They don't stop decomposing, but they do so rather slowly. In The Walking Dead, unlike the book World War Z, zombies steadily decompose, albeit rather slowly. In the book World War Z, the process still takes place, but usually at a far slower rate (the exception being the rare cases in which the zombie is in an extremely humid, hot environment, like a jungle; in this scenario, the zombie will decompose very quickly).
Getting back to TWD, the fact that the zombies decompose is particularly noticeable in the cases of zombies who have spent some time in the water. Their bodies become bloated and water logged, and their tissue becomes quite fragile:
The production team has also explicitly stated that as the seasons progress, they have tried to make the zombies appear more and more decomposed and emaciated. I have to admit that, in my opinion, they have been extremely inconsistent in this regard, but they claim to have taken it into consideration, and tried to reflect the fact that time is passing and the zombies are becoming increasingly decrepit.
It was most apparent in season 2, in which you really can see how skinny most of the zombies are. The casting director specifically selected people who were extraordinarily thin, and if I recall correctly, they had a lot of success in hiring marathon runners for exactly this reason.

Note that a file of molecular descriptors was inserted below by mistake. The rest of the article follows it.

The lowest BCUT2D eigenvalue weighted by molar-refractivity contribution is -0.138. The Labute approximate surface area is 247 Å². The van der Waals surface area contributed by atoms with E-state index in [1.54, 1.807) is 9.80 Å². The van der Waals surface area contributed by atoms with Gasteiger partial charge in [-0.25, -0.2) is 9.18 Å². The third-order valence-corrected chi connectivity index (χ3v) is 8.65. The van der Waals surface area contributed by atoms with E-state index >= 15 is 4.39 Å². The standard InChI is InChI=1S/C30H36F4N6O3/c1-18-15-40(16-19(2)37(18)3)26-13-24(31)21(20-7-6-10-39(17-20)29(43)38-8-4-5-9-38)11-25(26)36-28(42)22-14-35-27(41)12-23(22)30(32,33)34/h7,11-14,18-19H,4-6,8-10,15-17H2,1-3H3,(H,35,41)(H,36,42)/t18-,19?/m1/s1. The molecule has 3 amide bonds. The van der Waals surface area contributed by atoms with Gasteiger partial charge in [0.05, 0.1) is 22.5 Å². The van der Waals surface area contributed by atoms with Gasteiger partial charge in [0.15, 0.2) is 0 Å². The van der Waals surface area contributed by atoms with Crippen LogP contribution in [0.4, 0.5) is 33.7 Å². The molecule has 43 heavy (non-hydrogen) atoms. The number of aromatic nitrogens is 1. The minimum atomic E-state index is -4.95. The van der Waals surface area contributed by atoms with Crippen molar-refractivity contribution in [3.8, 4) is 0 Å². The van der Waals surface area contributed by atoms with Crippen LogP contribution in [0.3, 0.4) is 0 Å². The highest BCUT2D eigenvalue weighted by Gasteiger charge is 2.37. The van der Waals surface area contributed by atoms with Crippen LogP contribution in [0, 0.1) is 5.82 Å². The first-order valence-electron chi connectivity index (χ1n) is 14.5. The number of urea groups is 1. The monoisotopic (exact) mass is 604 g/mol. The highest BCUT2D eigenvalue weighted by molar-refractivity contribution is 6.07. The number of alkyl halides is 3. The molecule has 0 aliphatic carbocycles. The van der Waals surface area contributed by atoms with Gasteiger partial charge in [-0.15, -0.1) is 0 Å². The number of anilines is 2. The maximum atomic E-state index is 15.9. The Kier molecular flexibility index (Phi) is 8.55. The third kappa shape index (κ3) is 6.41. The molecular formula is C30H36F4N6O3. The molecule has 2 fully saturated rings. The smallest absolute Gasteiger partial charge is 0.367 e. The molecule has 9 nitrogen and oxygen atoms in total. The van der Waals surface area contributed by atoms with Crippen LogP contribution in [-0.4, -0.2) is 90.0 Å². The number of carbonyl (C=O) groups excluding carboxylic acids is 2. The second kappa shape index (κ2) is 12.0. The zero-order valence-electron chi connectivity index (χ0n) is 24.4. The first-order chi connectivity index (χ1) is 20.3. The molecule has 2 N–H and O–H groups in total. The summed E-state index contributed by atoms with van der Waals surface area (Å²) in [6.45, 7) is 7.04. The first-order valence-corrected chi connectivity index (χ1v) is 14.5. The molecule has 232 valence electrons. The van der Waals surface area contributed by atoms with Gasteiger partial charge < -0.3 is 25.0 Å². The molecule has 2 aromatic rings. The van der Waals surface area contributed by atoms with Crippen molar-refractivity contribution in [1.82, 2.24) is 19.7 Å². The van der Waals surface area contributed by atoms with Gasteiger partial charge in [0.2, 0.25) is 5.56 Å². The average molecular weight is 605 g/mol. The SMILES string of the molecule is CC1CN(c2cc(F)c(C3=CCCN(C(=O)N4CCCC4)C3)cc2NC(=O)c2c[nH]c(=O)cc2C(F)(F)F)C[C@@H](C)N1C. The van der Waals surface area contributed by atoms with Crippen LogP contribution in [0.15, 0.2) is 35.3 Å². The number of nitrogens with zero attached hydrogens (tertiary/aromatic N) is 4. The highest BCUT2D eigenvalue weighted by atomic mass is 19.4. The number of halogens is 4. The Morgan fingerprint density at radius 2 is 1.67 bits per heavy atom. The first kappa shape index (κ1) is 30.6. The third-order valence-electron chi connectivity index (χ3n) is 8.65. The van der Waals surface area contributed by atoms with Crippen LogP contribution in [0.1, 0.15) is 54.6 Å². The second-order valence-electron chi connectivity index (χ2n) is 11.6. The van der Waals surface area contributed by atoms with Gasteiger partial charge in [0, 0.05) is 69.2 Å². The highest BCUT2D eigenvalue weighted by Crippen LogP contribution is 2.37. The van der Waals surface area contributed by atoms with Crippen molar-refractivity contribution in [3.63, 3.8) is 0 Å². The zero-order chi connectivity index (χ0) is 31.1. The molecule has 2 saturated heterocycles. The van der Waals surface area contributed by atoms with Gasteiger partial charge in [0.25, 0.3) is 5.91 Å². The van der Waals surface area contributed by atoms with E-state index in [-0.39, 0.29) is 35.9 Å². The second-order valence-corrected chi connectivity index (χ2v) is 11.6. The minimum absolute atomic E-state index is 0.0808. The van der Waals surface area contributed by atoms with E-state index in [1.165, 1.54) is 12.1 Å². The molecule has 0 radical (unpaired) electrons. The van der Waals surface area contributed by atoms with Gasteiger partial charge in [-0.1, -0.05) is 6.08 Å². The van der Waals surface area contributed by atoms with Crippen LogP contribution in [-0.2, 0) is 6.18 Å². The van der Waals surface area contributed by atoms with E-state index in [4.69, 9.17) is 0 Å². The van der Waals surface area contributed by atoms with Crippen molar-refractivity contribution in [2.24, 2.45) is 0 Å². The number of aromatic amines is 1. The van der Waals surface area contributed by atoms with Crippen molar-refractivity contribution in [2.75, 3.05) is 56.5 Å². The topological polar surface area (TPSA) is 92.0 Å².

Robert Kirkman has also said that as time goes by, the zombies lose much of their mobility, speed, and strength, as well as their already-meager amount of intelligence. This is actually how he explained the fact that in season one, and only season one (in fact, only the first two episodes of that season), zombies do things that seem to be beyond their capabilities - they almost run in some scenes, they use rocks to break windows, Morgan's zombie wife tries to turn a doorknob, and one little girl zombie stops to pick up her teddy bear. According to Kirkman, all of this is explained by the fact that the zombies are much more intact and undecayed, relative to the zombies of later seasons.
From a Reddit Ask Me Anything with Robert Kirkman:
Q: "...In the beginning of the show we saw walkers do things like using a rock to help bash the doors in or turning a door knob, is there a reason we've stopped seeing them do that?"
A: "Older zombies are less together and capable or doing things like that. Fresher zombies, which there were more of in season one, are able to do more than older, more rotted zombies."
If we're talking about TWD zombie bones as compared to real human bones, it seems clear that, although no one really talks about it, the zombies' bones, especially their skulls, are much less robust than our own.
As I said, no one seems to mention it on the show, but we can see it quite clearly. People routinely crush zombie skulls by stomping on them, hitting them with fairly flimsy objects, etc, and the most popular method of killing zombies is now the classic stab-in-the-head.
While I don't recommend that you try this at home, I can assure you that stabbing someone in the face won't usually result in the knife piercing their brain cavity. The skull is surprisingly thick, robust, and extremely tough. It is very difficult to penetrate it, especially with something like a knife or screwdriver.